Autumn Equinox, Second Harvest, Mabon, the Holly King gaining strength as the Oak King weakens. I like to mark the eight festivals of the wheel of the year, even if I don't always do anything significant. This year, I feel more aware than usual of the changing season. Perhaps I'm just feeling the cold more after coming back from Cyprus. There's a difference in the air, the light has changed and it's getting darker noticeably earlier.
I haven't grown any veg this year, so I've nothing to harvest, which feels all wrong.
There were a couple of fine days (though not warm enough to dry the washing!) and cold nights, with our first frost on the equinox. Although I usually connect this time of year with harvested produce, and the warm and muted colours of turning leaves and earth, this year I felt compelled to go to a beach and make the most of the equinoctal spring tides to do some beach combing. I was looking for tusk shells Antalis entalis and saddle oyster shells Anomia ephippium as well as my usual search for sea-worn glass and other interesting shells and pebbles which could be used for jewellery.
I went to Tenby, and walked along South Beach to St Catherine's island, where the caves often collect interesting bits, but this time it was as if they had been scoured clean.
Thinking I saw a tusk shell between two stones, I picked it up. On
closer examination, it was a fossil molar tooth! Not human, but I would
need expert help to find out which animal it's from.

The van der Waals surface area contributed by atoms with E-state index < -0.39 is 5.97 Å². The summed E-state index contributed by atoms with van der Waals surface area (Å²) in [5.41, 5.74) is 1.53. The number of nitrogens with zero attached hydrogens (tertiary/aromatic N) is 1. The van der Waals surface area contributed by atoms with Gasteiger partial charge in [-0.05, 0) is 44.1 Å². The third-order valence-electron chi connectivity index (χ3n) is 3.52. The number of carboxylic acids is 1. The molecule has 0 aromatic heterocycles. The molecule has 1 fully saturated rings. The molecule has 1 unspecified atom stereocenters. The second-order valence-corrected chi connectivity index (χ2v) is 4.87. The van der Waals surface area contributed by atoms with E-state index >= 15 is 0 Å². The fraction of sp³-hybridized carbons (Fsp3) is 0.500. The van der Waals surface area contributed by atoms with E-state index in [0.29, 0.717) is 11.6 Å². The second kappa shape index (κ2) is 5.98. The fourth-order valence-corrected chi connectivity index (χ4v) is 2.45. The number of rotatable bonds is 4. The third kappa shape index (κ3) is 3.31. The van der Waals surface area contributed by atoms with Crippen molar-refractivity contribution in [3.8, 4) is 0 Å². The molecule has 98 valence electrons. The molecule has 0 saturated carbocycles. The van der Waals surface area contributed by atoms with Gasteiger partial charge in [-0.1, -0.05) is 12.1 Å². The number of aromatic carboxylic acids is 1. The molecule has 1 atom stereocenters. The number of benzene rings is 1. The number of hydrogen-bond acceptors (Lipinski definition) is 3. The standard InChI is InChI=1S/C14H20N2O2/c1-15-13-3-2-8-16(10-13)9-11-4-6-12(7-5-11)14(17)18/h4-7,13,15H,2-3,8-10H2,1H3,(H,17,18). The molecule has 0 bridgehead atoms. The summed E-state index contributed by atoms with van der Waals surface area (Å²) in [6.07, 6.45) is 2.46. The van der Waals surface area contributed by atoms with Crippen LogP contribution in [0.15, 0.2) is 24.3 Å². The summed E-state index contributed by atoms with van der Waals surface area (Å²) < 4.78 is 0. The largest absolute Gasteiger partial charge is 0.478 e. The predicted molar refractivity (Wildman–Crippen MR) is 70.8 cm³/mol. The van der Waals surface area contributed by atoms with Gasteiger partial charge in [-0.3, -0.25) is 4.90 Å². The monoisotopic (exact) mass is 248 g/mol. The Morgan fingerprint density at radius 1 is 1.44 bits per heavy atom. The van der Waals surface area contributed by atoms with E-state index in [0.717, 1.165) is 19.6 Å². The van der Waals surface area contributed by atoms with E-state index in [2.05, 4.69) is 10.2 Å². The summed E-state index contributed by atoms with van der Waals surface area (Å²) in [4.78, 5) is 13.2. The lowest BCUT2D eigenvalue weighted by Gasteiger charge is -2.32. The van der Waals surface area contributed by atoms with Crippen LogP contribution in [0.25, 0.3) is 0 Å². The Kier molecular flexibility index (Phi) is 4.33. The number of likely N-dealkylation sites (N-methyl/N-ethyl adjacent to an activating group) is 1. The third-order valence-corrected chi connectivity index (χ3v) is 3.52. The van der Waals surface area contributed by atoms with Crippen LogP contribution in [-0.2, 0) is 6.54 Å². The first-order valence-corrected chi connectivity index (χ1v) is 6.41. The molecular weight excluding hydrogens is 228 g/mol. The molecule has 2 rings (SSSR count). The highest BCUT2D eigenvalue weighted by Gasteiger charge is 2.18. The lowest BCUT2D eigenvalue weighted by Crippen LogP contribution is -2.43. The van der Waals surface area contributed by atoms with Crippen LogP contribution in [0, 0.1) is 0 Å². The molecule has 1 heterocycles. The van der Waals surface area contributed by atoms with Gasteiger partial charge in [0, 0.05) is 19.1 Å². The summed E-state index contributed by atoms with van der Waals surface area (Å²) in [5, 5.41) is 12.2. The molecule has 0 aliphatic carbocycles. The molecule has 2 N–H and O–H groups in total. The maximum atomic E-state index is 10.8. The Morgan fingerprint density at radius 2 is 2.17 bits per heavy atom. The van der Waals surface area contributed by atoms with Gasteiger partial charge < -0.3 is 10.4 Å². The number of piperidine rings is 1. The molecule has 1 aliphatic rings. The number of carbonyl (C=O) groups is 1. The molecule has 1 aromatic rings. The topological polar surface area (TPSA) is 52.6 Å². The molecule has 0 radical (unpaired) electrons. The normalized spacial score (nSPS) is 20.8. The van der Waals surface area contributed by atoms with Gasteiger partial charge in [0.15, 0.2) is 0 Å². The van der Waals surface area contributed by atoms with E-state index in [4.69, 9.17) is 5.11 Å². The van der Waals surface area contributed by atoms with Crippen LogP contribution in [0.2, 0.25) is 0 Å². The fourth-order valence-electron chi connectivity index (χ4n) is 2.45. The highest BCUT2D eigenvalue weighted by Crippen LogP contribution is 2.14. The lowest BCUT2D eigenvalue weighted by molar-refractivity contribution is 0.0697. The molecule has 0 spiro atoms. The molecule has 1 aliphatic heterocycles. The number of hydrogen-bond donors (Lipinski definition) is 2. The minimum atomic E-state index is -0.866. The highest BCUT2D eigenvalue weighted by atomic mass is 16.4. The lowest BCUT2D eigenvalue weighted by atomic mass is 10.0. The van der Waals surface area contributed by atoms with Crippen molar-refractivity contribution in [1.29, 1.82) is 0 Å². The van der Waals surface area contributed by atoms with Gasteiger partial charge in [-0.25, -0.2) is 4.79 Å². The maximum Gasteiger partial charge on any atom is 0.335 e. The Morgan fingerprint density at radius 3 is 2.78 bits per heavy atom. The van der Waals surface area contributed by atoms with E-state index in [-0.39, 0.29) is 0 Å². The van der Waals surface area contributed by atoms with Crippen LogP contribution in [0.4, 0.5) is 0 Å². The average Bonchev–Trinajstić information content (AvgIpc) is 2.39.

Walking back along the intertidal sand, I found a few tusk shells, as
well as a lovely saddle oyster which gleamed with black and green
iridescence in the low sun. I also found some sort of spiny cockle
shell, Acanthocardia echinata (at a guess), a scallop Chlamys varia, and still-joined rayed trough shell Macrtra stultorum and Faroe sunset shell Gari fervensis.
Caldey Island looked peaceful in the late afternoon sun.
As the sun went down, a crescent moon showed above the gap between Giltar Point and Caldey Island.
The following day I went down to Pendine, hoping to find some large otter shells Lutraria lutraria. There were a few broken ones, along with some banded wedge shells Donax vittatus and a number of razor shells. The rocks and rock pools at the western end of the beach hadn't trapped much of interest, even for a few jackdaws, who complained to each other before flying off. A jersey polo-neck, scarf and fleece were not enough to stop a chilly easterly wind triggering my cold urticaria, so I trudged back to the car.
Driving back, I paused on the road down into Whitland to take pictures of the sunset. Lights were coming on in Narberth under the red sky with an inky streak of cloud. As I neared home, a Tawny owl floated over the road, a dark shape against the dark blue sky.